Tuesday, July 16, 2019


Bea tweets, “If god hates gays why do we keep winning?”

Good question. It sounds an awful lot like a punchline with which marauding Philistines might have taunted Israelite farmers around 1070 BC in the midst of plundering their produce and livestock with impunity: “If the God of Israel really hates the practices of the Canaanites, why is it we are running roughshod over his people?

“And by the way, your mother wears army boots!”

Troops in Disarray

The answer would be that the people of God were in disarray. They were disobedient, confused, ill-taught and sinful. But they were still people with whom God had made an unbreakable covenant, and through whom he intended to glorify his name in the world. The Philistines were ... the Philistines, shortly to meet a guy named David, much to their chagrin.

In those years they didn’t brag quite so much about “winning”.

In point of fact, God has always done his work through flawed people. His masterful skill is evident in that he doesn’t need world’s most expensive paintbrush to compose his masterpieces.

Never is this more evident than in Luke 9, where we have three glorious highlights in the experience of Jesus’ disciples juxtaposed alongside a series of egregious failures. The ‘mountain peaks’ include receiving power and authority over all demons and diseases and being sent out alone to deal with them successfully, confessing Jesus as Christ, and seeing him glorified.

A Litany of Failure

In between, the Twelve manage to fail in virtually every way possible. Asked to use their newfound powers to provide for a needy crowd, they are forced to punt on first down. The Lord graciously steps in and does it himself. Offered the opportunity to see their Master in his glory, they first fall asleep, then trip over their own tongues in the presence of Moses and Elijah. Meanwhile, the disciples who did not have the literal mountain-top experience find out there are unexpected limits on their new demon-expelling powers. Again, the Lord is asked to step in, and does.

Immediately afterward, upon being privileged to have the future revealed to them, they not only fail to understand it, but cannot even muster the courage to inquire further. Then they promptly start bickering about who among them is the greatest (greatest what, one might well ask?), after which two of the disciples who had just seen the glory of Christ have to be rebuked for wanting to call down fire from heaven on a hostile village of Samaritans.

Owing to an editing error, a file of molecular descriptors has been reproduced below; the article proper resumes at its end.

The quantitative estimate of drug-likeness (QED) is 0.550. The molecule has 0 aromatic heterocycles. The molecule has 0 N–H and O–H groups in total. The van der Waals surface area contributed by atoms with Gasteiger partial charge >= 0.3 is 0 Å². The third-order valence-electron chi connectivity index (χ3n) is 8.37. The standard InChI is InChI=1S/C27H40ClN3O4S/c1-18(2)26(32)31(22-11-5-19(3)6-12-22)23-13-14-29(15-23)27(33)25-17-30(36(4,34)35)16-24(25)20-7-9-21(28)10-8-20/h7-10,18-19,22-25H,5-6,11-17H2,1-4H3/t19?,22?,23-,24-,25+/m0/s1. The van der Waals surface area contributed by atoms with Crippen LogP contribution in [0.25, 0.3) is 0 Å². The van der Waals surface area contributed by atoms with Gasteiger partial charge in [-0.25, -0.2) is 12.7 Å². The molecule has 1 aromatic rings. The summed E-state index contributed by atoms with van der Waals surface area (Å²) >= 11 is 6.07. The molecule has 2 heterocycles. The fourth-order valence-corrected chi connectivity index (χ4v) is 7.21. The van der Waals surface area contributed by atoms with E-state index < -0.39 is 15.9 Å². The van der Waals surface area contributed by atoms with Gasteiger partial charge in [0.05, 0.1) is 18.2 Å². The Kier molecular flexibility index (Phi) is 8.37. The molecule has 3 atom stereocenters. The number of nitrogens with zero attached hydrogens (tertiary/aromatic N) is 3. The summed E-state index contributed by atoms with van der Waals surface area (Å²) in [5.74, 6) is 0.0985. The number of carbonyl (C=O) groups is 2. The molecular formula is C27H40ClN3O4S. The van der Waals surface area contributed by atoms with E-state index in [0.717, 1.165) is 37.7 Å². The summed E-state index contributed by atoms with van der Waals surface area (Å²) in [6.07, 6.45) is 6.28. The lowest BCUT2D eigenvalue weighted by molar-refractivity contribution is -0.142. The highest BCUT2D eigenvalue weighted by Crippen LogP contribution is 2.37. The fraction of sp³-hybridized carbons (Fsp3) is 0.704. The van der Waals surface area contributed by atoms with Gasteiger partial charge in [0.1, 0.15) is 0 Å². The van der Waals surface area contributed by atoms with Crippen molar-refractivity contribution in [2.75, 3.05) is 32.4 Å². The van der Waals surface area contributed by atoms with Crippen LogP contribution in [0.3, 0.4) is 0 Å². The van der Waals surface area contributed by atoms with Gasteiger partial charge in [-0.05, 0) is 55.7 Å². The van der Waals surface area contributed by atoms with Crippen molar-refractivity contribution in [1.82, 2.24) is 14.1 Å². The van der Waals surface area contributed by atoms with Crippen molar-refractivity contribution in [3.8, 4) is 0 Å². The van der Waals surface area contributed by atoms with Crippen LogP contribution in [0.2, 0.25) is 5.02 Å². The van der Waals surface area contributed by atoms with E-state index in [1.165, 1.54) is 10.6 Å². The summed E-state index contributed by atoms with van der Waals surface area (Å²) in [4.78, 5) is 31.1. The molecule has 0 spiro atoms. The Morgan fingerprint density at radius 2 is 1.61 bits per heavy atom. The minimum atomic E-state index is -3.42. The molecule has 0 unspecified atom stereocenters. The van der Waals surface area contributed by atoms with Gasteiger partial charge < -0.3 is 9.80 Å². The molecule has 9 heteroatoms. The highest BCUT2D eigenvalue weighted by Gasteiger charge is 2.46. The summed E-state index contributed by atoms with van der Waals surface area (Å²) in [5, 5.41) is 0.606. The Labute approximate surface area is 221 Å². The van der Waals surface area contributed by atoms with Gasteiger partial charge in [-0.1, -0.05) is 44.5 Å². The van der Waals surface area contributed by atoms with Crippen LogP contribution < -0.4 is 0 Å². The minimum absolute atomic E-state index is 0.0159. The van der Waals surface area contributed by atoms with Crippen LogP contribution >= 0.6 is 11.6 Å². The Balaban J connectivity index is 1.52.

Perfect in Weakness

There are failures of performance, failures of mastery of body and tongue, failures of intellect, failures of courage, failures of charity and humility, and failures to comprehend and act consistently with the agenda and spirit of their Master. That’s all just in Luke 9. We know it gets worse. When confronted on the Mount of Olives by a crowd with swords and clubs, every one of the disciples takes flight and leaves their Lord to his fate. Moreover, if I were forced to recount all the disciples’ blunders between Luke 9 and Luke 22, this would have to be not one post but a new regular series.

Further, if we are ruthlessly honest, not only would you and I have done no better, but we can probably point to missteps in our own Christian walk at which the disciples themselves would politely chuckle. Believer, do you feel like you’re “winning” today? Enjoy it if you are, because the other shoe will probably drop shortly.

Amazingly, amidst all this apparent failure, Jesus Christ continues to do his work in the world. In fact, he delights to work through flawed instruments. “My power is made perfect in weakness,” he once told a discouraged apostle Paul, and nothing about his methods has changed since. When evil most looks like it’s winning, it’s because we are closest to the final victory.

The Fire of Heaven

Why do the enemies of God seem to keep winning? Why is their political agenda — for now at least — ascendant in the West? There could be many reasons. Christians may be failing to be salt and light in the world. We may need to learn humility and dependence, as the disciples did. Our own failure may be an opportunity for Christ himself to step in and deal with the things we can’t. If so, be assured he will do a perfect job of it.

Or perhaps the grace of God is being extended another few weeks, months or years to those who manifestly do not deserve it, much like that city of unwelcoming Samaritans who narrowly (and unknowingly) escaped judgment. It was not that the fire of heaven could not be called, or that the Samaritans did not deserve it to be called, but that by the grace of God, his time was not yet.

But be assured, Christ’s judgment on this world will come. When it does, nobody will talk blithely about “winning”.

Original photo: Jason Scott [CC BY 2.0]

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